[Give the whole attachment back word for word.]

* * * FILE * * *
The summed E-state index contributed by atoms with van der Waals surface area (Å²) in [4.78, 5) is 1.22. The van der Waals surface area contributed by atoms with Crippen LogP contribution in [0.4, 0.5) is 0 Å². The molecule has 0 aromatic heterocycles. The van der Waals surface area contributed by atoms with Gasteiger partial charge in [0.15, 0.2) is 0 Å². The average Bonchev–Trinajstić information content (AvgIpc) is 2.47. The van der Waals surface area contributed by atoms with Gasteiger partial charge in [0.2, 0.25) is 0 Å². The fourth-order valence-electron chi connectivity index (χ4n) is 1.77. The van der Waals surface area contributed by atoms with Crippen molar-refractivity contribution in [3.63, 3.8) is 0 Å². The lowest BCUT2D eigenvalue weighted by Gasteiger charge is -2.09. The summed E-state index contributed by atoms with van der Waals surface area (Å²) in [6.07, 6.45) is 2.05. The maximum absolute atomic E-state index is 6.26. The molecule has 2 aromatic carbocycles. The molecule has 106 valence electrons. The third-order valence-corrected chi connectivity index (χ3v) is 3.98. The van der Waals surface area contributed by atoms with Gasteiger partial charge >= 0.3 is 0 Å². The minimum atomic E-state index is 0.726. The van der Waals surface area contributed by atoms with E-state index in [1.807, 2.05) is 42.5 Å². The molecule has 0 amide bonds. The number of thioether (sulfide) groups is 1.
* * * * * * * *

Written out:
The summed E-state index contributed by atoms with van der Waals surface area (Å²) in [4.78, 5) is 1.22. The van der Waals surface area contributed by atoms with Crippen LogP contribution in [0.4, 0.5) is 0 Å². The molecule has 0 aromatic heterocycles. The van der Waals surface area contributed by atoms with Gasteiger partial charge in [0.15, 0.2) is 0 Å². The average Bonchev–Trinajstić information content (AvgIpc) is 2.47. The van der Waals surface area contributed by atoms with Gasteiger partial charge in [0.2, 0.25) is 0 Å². The fourth-order valence-electron chi connectivity index (χ4n) is 1.77. The van der Waals surface area contributed by atoms with Crippen molar-refractivity contribution in [3.63, 3.8) is 0 Å². The lowest BCUT2D eigenvalue weighted by Gasteiger charge is -2.09. The summed E-state index contributed by atoms with van der Waals surface area (Å²) in [6.07, 6.45) is 2.05. The maximum absolute atomic E-state index is 6.26. The molecule has 2 aromatic carbocycles. The molecule has 106 valence electrons. The third-order valence-corrected chi connectivity index (χ3v) is 3.98. The van der Waals surface area contributed by atoms with Gasteiger partial charge >= 0.3 is 0 Å². The minimum atomic E-state index is 0.726. The van der Waals surface area contributed by atoms with E-state index in [1.807, 2.05) is 42.5 Å². The molecule has 0 amide bonds. The number of thioether (sulfide) groups is 1.